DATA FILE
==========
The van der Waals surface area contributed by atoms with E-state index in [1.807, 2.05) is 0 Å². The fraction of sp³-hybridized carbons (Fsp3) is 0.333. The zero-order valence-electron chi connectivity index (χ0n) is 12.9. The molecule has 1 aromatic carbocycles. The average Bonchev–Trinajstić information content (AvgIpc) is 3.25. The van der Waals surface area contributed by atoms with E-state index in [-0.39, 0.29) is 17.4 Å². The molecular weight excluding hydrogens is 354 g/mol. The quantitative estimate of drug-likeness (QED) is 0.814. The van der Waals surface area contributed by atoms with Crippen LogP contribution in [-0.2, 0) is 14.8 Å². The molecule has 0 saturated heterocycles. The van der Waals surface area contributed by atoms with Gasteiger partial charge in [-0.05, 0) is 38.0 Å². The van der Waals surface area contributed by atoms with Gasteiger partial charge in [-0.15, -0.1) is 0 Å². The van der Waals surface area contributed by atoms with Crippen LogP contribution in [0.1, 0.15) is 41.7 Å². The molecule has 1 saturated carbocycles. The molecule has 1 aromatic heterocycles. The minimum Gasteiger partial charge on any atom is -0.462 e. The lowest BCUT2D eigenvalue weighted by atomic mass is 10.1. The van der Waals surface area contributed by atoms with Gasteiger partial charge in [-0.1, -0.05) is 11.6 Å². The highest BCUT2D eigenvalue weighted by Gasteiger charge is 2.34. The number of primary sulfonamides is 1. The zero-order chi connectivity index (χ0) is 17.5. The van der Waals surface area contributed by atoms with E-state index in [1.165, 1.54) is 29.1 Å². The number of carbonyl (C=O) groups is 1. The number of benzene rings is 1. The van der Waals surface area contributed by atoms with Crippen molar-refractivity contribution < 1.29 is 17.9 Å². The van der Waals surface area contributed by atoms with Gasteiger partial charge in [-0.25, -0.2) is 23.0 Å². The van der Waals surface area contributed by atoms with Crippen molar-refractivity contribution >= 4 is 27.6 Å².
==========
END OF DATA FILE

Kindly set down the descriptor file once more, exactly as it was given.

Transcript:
The van der Waals surface area contributed by atoms with E-state index in [1.807, 2.05) is 0 Å². The fraction of sp³-hybridized carbons (Fsp3) is 0.333. The zero-order valence-electron chi connectivity index (χ0n) is 12.9. The molecule has 1 aromatic carbocycles. The average Bonchev–Trinajstić information content (AvgIpc) is 3.25. The van der Waals surface area contributed by atoms with E-state index in [-0.39, 0.29) is 17.4 Å². The molecular weight excluding hydrogens is 354 g/mol. The quantitative estimate of drug-likeness (QED) is 0.814. The van der Waals surface area contributed by atoms with Crippen LogP contribution in [-0.2, 0) is 14.8 Å². The molecule has 0 saturated heterocycles. The van der Waals surface area contributed by atoms with Gasteiger partial charge in [-0.05, 0) is 38.0 Å². The van der Waals surface area contributed by atoms with Gasteiger partial charge in [-0.15, -0.1) is 0 Å². The van der Waals surface area contributed by atoms with Crippen LogP contribution in [0.1, 0.15) is 41.7 Å². The molecule has 1 saturated carbocycles. The molecule has 1 aromatic heterocycles. The minimum Gasteiger partial charge on any atom is -0.462 e. The lowest BCUT2D eigenvalue weighted by atomic mass is 10.1. The van der Waals surface area contributed by atoms with Gasteiger partial charge in [-0.1, -0.05) is 11.6 Å². The highest BCUT2D eigenvalue weighted by Gasteiger charge is 2.34. The number of primary sulfonamides is 1. The zero-order chi connectivity index (χ0) is 17.5. The van der Waals surface area contributed by atoms with E-state index in [1.165, 1.54) is 29.1 Å². The number of carbonyl (C=O) groups is 1. The number of benzene rings is 1. The van der Waals surface area contributed by atoms with Crippen molar-refractivity contribution < 1.29 is 17.9 Å². The van der Waals surface area contributed by atoms with Gasteiger partial charge in [-0.25, -0.2) is 23.0 Å². The van der Waals surface area contributed by atoms with Crippen molar-refractivity contribution >= 4 is 27.6 Å².